Targeted Delivery of Mitochondrial Calcium Channel Regulators: The Future of Glaucoma Treatment?
- Department of Ophthalmology, University of Hong Kong, Hong Kong, China
Glaucoma is a multifactorial neurodegenerative disease affecting 64.3 million people worldwide (Tham et al., 2014). Despite vigorous research on new treatments, those that reduce intraocular pressure (IOP) remain the gold standard. However, their effectiveness has been questioned as they only slow down degeneration without significantly reversing or stopping the disease (Osborne et al., 2016b). Recent studies have, therefore, investigated the causative roles of other processes, including glutamate toxicity, glial overactivation, etc., (Mann et al., 2005; Chong and Martin, 2015; Lopez Sanchez et al., 2016; Vecino et al., 2016).
Mitochondrial dysfunction is another widely studied causal process in the development of glaucoma and has also been investigated as a potential drug target. For example, red light therapy, manipulation of the mammalian target of rapamycin (mTOR) pathway, and nicotinamide treatment are three recently investigated clinical therapies for glaucoma-related mitochondrial dysfunction (Osborne et al., 2016a,b; Williams et al., 2017). Mitochondrial activity is intimately linked to oxidative metabolism and reactive oxygen species (ROS) formation (Schieke et al., 2006). ROS production is known to cause retinal ganglion cell (RGC) apoptosis and subsequent vision loss. Furthermore, while mitochondrial function is regulated by multiple pathways, calcium signaling likely plays a key role (Vosler et al., 2008; Hurst et al., 2017). In fact, plasma membrane calcium channel inhibitors were recently found to arrest acute axonal degeneration and improve regeneration after optic nerve crush (Ribas et al., 2017). A different combination of calcium permeability inhibitors also preserved optokinetic reflex following partial optic nerve transection (Savigni et al., 2013). While the inhibitors utilized in these studies targeted calcium channels in the plasma membrane, their effects indicate that ROS generation and calcium signaling, which are significantly regulated by the mitochondria, are critical during glaucoma pathogenesis.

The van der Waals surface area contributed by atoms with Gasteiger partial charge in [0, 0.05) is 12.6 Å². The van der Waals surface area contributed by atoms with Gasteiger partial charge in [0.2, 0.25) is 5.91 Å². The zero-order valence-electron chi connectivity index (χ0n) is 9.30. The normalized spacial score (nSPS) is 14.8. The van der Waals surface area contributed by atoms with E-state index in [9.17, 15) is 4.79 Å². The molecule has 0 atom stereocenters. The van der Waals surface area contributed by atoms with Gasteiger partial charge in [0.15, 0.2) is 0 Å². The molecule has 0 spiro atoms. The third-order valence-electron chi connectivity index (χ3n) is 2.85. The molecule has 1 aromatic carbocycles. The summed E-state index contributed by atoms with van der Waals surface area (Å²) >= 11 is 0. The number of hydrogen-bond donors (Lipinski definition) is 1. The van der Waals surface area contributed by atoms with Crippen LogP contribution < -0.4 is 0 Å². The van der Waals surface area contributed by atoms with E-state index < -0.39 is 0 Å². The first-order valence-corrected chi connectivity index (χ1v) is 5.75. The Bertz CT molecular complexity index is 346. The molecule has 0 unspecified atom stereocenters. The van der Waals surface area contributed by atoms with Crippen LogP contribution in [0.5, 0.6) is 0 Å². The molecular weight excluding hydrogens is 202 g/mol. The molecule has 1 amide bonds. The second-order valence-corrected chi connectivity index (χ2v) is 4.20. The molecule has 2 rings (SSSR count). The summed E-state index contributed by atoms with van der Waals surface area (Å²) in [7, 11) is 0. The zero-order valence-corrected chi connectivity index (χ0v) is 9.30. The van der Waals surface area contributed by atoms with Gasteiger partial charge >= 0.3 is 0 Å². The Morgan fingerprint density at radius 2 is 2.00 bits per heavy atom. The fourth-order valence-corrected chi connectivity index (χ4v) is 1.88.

Recently, a mitochondrial-specific drug delivery system was shown to be effective in increasing drug concentration in mitochondria in hepatic injuries and drug-resistant cancer cells (Yamada and Harashima, 2017; Yamada et al., 2017). However, the full potential of this system (and other similar systems) has not been fully evaluated with regards to calcium regulation in the diseased retina. In this opinion article, we provide a brief discussion concerning the role of mitochondrial calcium regulation during glaucoma pathogenesis as well as insight concerning the potential use of mitochondrial-specific drug delivery during disease treatment. We believe that the extensive research and overlap in the fields of glaucoma and mitochondrial disease/aging (including calcium signaling dysfunction) ultimately lead to the therapeutic utilization of mitochondrial-specific delivery of calcium channel regulators during glaucoma and other retinal/neurodegenerative diseases (Figure 1).